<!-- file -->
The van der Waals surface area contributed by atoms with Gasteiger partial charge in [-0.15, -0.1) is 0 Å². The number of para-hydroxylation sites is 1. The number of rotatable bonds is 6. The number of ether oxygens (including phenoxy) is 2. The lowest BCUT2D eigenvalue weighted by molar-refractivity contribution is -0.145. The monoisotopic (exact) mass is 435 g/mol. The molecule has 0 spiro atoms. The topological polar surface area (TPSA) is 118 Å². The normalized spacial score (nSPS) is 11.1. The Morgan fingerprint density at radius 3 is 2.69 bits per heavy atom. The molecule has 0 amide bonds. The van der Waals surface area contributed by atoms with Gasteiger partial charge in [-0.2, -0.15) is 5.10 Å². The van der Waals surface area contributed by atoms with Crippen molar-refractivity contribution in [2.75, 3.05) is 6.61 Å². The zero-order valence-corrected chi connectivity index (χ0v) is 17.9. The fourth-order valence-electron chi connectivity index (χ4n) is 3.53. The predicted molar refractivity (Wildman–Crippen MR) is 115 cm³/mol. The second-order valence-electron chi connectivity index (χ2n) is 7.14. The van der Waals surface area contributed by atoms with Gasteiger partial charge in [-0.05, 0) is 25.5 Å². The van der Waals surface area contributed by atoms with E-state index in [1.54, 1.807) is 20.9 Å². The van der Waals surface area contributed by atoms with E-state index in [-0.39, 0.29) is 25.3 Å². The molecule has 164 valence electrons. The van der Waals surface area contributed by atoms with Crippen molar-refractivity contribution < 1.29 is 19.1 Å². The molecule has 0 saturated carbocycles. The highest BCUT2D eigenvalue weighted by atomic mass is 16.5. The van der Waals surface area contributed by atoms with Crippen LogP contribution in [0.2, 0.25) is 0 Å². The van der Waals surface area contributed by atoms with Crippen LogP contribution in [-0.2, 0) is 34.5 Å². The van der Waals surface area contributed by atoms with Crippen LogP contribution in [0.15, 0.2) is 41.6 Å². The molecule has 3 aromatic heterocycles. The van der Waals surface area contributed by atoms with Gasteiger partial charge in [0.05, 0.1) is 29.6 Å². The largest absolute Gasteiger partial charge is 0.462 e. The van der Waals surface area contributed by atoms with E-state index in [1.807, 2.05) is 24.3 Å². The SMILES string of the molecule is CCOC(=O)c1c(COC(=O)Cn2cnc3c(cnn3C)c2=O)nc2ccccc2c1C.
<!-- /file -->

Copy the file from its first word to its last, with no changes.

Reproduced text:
The van der Waals surface area contributed by atoms with Gasteiger partial charge in [-0.15, -0.1) is 0 Å². The number of para-hydroxylation sites is 1. The number of rotatable bonds is 6. The number of ether oxygens (including phenoxy) is 2. The lowest BCUT2D eigenvalue weighted by molar-refractivity contribution is -0.145. The monoisotopic (exact) mass is 435 g/mol. The molecule has 0 spiro atoms. The topological polar surface area (TPSA) is 118 Å². The normalized spacial score (nSPS) is 11.1. The Morgan fingerprint density at radius 3 is 2.69 bits per heavy atom. The molecule has 0 amide bonds. The van der Waals surface area contributed by atoms with Gasteiger partial charge in [-0.2, -0.15) is 5.10 Å². The van der Waals surface area contributed by atoms with Crippen molar-refractivity contribution in [2.75, 3.05) is 6.61 Å². The zero-order valence-corrected chi connectivity index (χ0v) is 17.9. The fourth-order valence-electron chi connectivity index (χ4n) is 3.53. The predicted molar refractivity (Wildman–Crippen MR) is 115 cm³/mol. The second-order valence-electron chi connectivity index (χ2n) is 7.14. The van der Waals surface area contributed by atoms with Gasteiger partial charge in [-0.05, 0) is 25.5 Å². The van der Waals surface area contributed by atoms with E-state index in [1.54, 1.807) is 20.9 Å². The van der Waals surface area contributed by atoms with E-state index in [-0.39, 0.29) is 25.3 Å². The molecule has 164 valence electrons. The van der Waals surface area contributed by atoms with Crippen molar-refractivity contribution < 1.29 is 19.1 Å². The molecule has 0 saturated carbocycles. The highest BCUT2D eigenvalue weighted by atomic mass is 16.5. The van der Waals surface area contributed by atoms with Crippen LogP contribution in [0.2, 0.25) is 0 Å². The van der Waals surface area contributed by atoms with Crippen LogP contribution in [-0.2, 0) is 34.5 Å². The van der Waals surface area contributed by atoms with Crippen LogP contribution in [0.15, 0.2) is 41.6 Å². The molecule has 3 aromatic heterocycles. The van der Waals surface area contributed by atoms with Gasteiger partial charge in [0.05, 0.1) is 29.6 Å². The largest absolute Gasteiger partial charge is 0.462 e. The van der Waals surface area contributed by atoms with E-state index in [1.807, 2.05) is 24.3 Å². The SMILES string of the molecule is CCOC(=O)c1c(COC(=O)Cn2cnc3c(cnn3C)c2=O)nc2ccccc2c1C.